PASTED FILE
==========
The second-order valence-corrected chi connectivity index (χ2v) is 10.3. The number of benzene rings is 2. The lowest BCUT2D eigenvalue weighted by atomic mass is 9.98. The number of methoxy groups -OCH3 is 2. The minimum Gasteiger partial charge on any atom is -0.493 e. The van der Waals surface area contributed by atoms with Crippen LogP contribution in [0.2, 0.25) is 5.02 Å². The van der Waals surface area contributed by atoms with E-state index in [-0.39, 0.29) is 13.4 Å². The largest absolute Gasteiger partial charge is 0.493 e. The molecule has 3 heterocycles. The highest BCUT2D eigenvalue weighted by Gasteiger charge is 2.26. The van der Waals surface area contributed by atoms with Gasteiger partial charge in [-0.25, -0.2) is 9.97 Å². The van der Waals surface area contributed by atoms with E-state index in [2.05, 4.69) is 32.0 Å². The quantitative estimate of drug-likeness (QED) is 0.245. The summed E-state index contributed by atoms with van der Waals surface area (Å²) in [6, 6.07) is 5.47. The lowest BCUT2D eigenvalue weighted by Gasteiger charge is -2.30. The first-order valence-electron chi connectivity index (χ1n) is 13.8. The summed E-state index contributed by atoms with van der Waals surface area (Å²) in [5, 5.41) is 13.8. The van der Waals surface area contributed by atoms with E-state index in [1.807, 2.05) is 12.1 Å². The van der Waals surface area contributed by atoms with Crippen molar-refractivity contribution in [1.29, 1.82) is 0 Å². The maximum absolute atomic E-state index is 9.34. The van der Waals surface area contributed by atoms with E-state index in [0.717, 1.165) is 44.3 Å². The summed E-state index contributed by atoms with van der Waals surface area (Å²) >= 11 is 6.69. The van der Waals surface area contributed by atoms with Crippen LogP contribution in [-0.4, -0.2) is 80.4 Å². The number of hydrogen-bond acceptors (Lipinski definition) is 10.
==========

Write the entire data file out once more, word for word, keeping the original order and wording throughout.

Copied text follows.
The second-order valence-corrected chi connectivity index (χ2v) is 10.3. The number of benzene rings is 2. The lowest BCUT2D eigenvalue weighted by atomic mass is 9.98. The number of methoxy groups -OCH3 is 2. The minimum Gasteiger partial charge on any atom is -0.493 e. The van der Waals surface area contributed by atoms with Crippen LogP contribution in [0.2, 0.25) is 5.02 Å². The van der Waals surface area contributed by atoms with E-state index in [-0.39, 0.29) is 13.4 Å². The largest absolute Gasteiger partial charge is 0.493 e. The molecule has 3 heterocycles. The highest BCUT2D eigenvalue weighted by Gasteiger charge is 2.26. The van der Waals surface area contributed by atoms with Gasteiger partial charge in [-0.25, -0.2) is 9.97 Å². The van der Waals surface area contributed by atoms with E-state index in [2.05, 4.69) is 32.0 Å². The quantitative estimate of drug-likeness (QED) is 0.245. The summed E-state index contributed by atoms with van der Waals surface area (Å²) in [6, 6.07) is 5.47. The lowest BCUT2D eigenvalue weighted by Gasteiger charge is -2.30. The first-order valence-electron chi connectivity index (χ1n) is 13.8. The summed E-state index contributed by atoms with van der Waals surface area (Å²) in [5, 5.41) is 13.8. The van der Waals surface area contributed by atoms with E-state index in [1.807, 2.05) is 12.1 Å². The van der Waals surface area contributed by atoms with Crippen molar-refractivity contribution in [1.29, 1.82) is 0 Å². The maximum absolute atomic E-state index is 9.34. The van der Waals surface area contributed by atoms with E-state index in [0.717, 1.165) is 44.3 Å². The summed E-state index contributed by atoms with van der Waals surface area (Å²) >= 11 is 6.69. The van der Waals surface area contributed by atoms with Crippen LogP contribution in [-0.4, -0.2) is 80.4 Å². The number of hydrogen-bond acceptors (Lipinski definition) is 10.